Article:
finished reading

I liked that the two narrative threads add complexity to the story with "then" explaining the chaotic childhood and adolescence and "now" exploring the vastly different lives the sisters have created.  The contentious issues at the heart of the novel (opioid and heroin addictions, police corruption) are thought-provoking but not preachy.  I liked the flawed characters.  As engrossing as it is, I thought it was a bit long.  Having said that, it's gritty and dark and twisty, and it's going to stay with me. 

From the publisher:
Two sisters travel the same streets, though their lives couldn't be more different. Then, one of them goes missing.

In a Philadelphia neighborhood rocked by the opioid crisis, two once-inseparable sisters find themselves at odds. One, Kacey, lives on the streets in the vise of addiction. The other, Mickey, walks those same blocks on her police beat. They don't speak anymore, but Mickey never stops worrying about her sibling.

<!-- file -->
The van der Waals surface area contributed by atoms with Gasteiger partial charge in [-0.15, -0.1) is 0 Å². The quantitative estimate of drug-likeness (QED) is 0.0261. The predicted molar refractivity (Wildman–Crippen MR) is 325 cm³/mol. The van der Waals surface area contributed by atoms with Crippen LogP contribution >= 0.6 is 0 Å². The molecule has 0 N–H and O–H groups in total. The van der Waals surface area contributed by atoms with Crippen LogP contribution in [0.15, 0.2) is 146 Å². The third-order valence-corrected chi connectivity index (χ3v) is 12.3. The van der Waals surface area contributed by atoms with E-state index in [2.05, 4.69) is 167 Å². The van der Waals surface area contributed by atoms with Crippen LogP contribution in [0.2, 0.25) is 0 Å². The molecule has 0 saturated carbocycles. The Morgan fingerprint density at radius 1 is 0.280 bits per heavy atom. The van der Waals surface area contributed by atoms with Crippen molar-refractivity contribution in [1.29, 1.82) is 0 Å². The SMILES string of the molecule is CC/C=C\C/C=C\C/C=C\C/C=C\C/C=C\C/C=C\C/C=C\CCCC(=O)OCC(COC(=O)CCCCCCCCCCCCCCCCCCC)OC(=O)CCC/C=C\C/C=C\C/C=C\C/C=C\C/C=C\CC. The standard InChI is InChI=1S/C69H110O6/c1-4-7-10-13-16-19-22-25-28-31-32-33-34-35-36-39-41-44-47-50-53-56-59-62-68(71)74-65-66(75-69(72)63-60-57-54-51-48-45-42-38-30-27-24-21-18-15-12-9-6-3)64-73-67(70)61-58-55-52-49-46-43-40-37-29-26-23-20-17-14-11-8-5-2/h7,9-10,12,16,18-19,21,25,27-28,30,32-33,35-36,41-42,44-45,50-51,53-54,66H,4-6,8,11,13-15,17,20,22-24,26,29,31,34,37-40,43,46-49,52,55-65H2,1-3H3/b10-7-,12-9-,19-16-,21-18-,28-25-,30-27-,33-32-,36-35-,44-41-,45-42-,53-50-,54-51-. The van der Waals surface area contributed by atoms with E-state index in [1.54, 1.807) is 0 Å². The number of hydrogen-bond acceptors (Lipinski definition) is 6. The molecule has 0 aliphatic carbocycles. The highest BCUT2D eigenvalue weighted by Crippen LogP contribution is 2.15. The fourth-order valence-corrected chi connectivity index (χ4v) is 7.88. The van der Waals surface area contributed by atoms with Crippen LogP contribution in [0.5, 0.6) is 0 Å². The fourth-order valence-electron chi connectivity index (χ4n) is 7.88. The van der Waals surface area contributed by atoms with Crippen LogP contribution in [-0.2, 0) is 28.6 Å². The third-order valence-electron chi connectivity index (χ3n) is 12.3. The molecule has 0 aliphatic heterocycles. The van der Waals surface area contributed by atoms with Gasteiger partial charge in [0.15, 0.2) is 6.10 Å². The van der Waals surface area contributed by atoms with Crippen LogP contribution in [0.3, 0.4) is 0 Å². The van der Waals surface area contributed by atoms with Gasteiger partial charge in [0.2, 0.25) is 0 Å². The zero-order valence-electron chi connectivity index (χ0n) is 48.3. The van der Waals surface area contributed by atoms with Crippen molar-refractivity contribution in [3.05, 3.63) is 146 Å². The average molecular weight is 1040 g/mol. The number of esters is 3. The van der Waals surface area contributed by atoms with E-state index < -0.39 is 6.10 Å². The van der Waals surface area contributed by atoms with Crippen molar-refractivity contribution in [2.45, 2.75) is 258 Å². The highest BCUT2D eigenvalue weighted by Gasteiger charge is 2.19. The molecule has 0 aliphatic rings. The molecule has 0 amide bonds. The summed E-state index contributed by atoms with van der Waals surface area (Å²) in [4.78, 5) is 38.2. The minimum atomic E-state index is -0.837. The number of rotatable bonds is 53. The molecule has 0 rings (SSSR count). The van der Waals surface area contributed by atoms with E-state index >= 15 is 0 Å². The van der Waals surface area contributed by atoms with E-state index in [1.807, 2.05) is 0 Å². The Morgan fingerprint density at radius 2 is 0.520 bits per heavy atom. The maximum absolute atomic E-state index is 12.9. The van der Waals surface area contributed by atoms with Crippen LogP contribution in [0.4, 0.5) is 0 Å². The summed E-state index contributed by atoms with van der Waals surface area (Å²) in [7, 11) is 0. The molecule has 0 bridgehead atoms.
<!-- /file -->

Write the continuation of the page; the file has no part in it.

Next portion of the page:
Then Kacey disappears, suddenly, at the same time that a mysterious string of murders begins in Mickey's district, and Mickey becomes dangerously obsessed with finding the culprit--and her sister--before it's too late.

Alternating its present-day mystery with the story of the sisters' childhood and adolescence, Long Bright River is at once heart-pounding and heart-wrenching: a gripping suspense novel that is also a moving story of sisters, addiction, and the formidable ties that persist between place, family, and fate.

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